leaf bud



See under bud1(def 1a).

Origin of leaf bud

First recorded in 1655–65




  1. a small axillary or terminal protuberance on a plant, containing rudimentary foliage (leaf bud), the rudimentary inflorescence (flower bud), or both (mixed bud).
  2. an undeveloped or rudimentary stem or branch of a plant.
Zoology. (in certain animals of low organization) a prominence that develops into a new individual, sometimes permanently attached to the parent and sometimes becoming detached; gemma.
Mycology. a small, rounded outgrowth produced from a fungus spore or cell by a process of asexual reproduction, eventually separating from the parent cell as a new individual: commonly produced by yeast and a few other fungi.
Anatomy. any small rounded part.
an immature or undeveloped person or thing.
Slang. marijuana, especially potent marijuana from the buds, or flowering tops, of the hemp plant.

verb (used without object), bud·ded, bud·ding.

to put forth or produce buds.
to begin to develop.
to be in an early stage of development.

verb (used with object), bud·ded, bud·ding.

to cause to bud.
Horticulture. to graft by inserting a single bud into the stock.


    in the bud, in an immature or undeveloped state: a Shakespeare in the bud.Also in bud.
    nip in the bud, to stop (something) in the beginning of its development: The rebellion was nipped in the bud.

Origin of bud

1350–1400; Middle English budde bud, spray, pod; akin to German Hagebutte hip, Old Norse budda purse, dialectal Swedish bodd head, Dutch buidel bag, purse, Middle Low German buddich swollen
Related formsbud·der, nounbud·less, adjectivebud·like, adjectivenon·bud·ding, adjective, noun
Can be confusedbudder butter
Dictionary.com Unabridged Based on the Random House Unabridged Dictionary, © Random House, Inc. 2019

Examples from the Web for leaf bud

Historical Examples of leaf bud

  • There must be two kinds of peach and apricot buds,—a flower-bud and a leaf-bud.

  • But my stories grow in me like plants, and this is only in the leaf-bud.

  • Bulb, a leaf-bud with fleshy scales, usually subterranean, 46.

  • There were the woods, beginning to be beautiful, although not a leaf-bud was yet visible.

    A Round Dozen

    Susan Coolidge

  • In both forms the adventitious growth is much more frequently a flower-bud or an inflorescence than a leaf-bud or a branch.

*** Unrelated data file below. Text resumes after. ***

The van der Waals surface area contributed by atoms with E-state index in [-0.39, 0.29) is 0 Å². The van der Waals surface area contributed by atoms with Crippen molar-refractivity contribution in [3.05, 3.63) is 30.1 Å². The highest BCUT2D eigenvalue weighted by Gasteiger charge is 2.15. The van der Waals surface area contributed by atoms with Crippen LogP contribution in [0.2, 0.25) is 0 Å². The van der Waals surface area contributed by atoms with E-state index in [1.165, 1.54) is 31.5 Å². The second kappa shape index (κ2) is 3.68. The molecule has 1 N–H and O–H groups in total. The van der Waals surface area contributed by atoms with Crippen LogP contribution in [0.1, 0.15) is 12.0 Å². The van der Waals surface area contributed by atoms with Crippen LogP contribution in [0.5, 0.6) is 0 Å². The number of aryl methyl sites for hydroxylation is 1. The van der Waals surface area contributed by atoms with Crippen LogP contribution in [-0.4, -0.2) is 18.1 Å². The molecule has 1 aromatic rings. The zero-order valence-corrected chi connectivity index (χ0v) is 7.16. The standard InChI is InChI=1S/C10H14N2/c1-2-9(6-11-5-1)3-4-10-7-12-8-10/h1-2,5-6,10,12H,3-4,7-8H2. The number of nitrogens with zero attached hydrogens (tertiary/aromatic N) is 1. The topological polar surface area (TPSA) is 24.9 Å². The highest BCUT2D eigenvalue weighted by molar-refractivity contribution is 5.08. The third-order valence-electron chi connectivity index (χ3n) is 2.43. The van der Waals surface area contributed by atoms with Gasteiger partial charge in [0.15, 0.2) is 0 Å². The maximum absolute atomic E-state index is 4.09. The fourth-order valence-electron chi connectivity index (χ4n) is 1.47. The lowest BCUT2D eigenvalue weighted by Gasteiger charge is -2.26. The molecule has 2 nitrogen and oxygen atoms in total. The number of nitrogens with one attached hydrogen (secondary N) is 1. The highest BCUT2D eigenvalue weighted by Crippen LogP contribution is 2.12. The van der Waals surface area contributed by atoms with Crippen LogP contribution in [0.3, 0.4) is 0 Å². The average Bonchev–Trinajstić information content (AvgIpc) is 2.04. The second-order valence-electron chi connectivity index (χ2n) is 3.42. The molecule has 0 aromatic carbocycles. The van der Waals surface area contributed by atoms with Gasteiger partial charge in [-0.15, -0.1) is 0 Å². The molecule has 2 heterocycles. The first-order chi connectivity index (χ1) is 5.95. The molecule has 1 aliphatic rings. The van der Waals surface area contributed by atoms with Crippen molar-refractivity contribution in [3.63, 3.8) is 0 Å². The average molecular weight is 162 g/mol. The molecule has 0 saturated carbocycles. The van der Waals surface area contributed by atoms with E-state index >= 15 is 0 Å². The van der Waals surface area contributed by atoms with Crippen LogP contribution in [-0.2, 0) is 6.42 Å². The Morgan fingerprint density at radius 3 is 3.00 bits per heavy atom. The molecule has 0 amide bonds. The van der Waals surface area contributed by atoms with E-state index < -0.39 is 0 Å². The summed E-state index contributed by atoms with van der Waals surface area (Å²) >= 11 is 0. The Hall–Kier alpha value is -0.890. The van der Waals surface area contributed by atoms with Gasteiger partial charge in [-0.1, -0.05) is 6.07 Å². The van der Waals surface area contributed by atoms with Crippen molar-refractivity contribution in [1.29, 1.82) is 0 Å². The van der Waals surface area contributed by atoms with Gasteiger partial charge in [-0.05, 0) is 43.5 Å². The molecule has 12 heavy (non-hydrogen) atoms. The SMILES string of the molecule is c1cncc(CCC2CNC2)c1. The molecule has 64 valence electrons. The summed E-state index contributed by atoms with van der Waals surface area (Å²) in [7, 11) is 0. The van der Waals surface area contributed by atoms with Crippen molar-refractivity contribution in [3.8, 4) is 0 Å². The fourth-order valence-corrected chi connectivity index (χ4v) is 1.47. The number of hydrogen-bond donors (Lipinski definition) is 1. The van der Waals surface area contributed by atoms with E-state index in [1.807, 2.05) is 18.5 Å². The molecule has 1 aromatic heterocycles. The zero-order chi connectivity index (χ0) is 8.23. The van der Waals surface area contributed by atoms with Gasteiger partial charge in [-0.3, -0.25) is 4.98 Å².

Vegetable Teratology

    Maxwell T. Masters

British Dictionary definitions for leaf bud




a swelling on a plant stem consisting of overlapping immature leaves or petals
  1. a partially opened flower
  2. (in combination)rosebud
any small budlike outgrowthtaste buds
something small or immature
an asexually produced outgrowth in simple organisms, such as yeasts, and the hydra that develops into a new individual
a slang word for marijuana
in bud at the stage of producing buds
nip in the bud to put an end to (an idea, movement, etc) in its initial stages

verb buds, budding or budded

(intr) (of plants and some animals) to produce buds
(intr) to begin to develop or grow
(tr) horticulture to graft (a bud) from one plant onto another, usually by insertion under the bark

Word Origin for bud

C14 budde, of Germanic origin; compare Icelandic budda purse, Dutch buidel




informal, mainly US short for buddy
Collins English Dictionary - Complete & Unabridged 2012 Digital Edition © William Collins Sons & Co. Ltd. 1979, 1986 © HarperCollins Publishers 1998, 2000, 2003, 2005, 2006, 2007, 2009, 2012

Word Origin and History for leaf bud



late 14c., budde, origin unknown, perhaps from Old French boter "push forward, thrust," itself a Germanic word (cf. Dutch bot "bud," Old Saxon budil "bag, purse," German Beutel), or perhaps from Old English budd "beetle."



c.1400; see bud (n.). Related: Budded; budding.

Online Etymology Dictionary, © 2010 Douglas Harper

leaf bud in Medicine




A small, rounded anatomical structure or organic part, such as a taste bud.
An asexual reproductive structure, as in yeast or a hydra, that consists of an outgrowth capable of developing into a new individual.


To put forth or cause to put forth buds.
To reproduce asexually by forming a bud.
The American Heritage® Stedman's Medical Dictionary Copyright © 2002, 2001, 1995 by Houghton Mifflin Company. Published by Houghton Mifflin Company.

leaf bud in Science




A small swelling on a branch or stem, containing an undeveloped shoot, leaf, or flower. Some species have mixed buds containing two of these structures, or even all three.Terminal buds occur at the end of a stem, twig, or branch.Axillary buds, also known as lateral buds, occur in the axils of leaves (in the upper angle of where the leaf grows from the stem).Accessory buds often occur clustered around terminal buds or above and on either side of axillary buds. Accessory buds are usually smaller than terminal and axillary buds.
A small rounded outgrowth on an asexually reproducing organism, such as a yeast or hydra, that is capable of developing into a new individual. See more at budding.
A tiny part or structure, such as a taste bud, that is shaped like a plant bud.


To form or produce a bud or buds.
The American Heritage® Science Dictionary Copyright © 2011. Published by Houghton Mifflin Harcourt Publishing Company. All rights reserved.

Idioms and Phrases with leaf bud


see nip in the bud.

The American Heritage® Idioms Dictionary Copyright © 2002, 2001, 1995 by Houghton Mifflin Harcourt Publishing Company. Published by Houghton Mifflin Harcourt Publishing Company.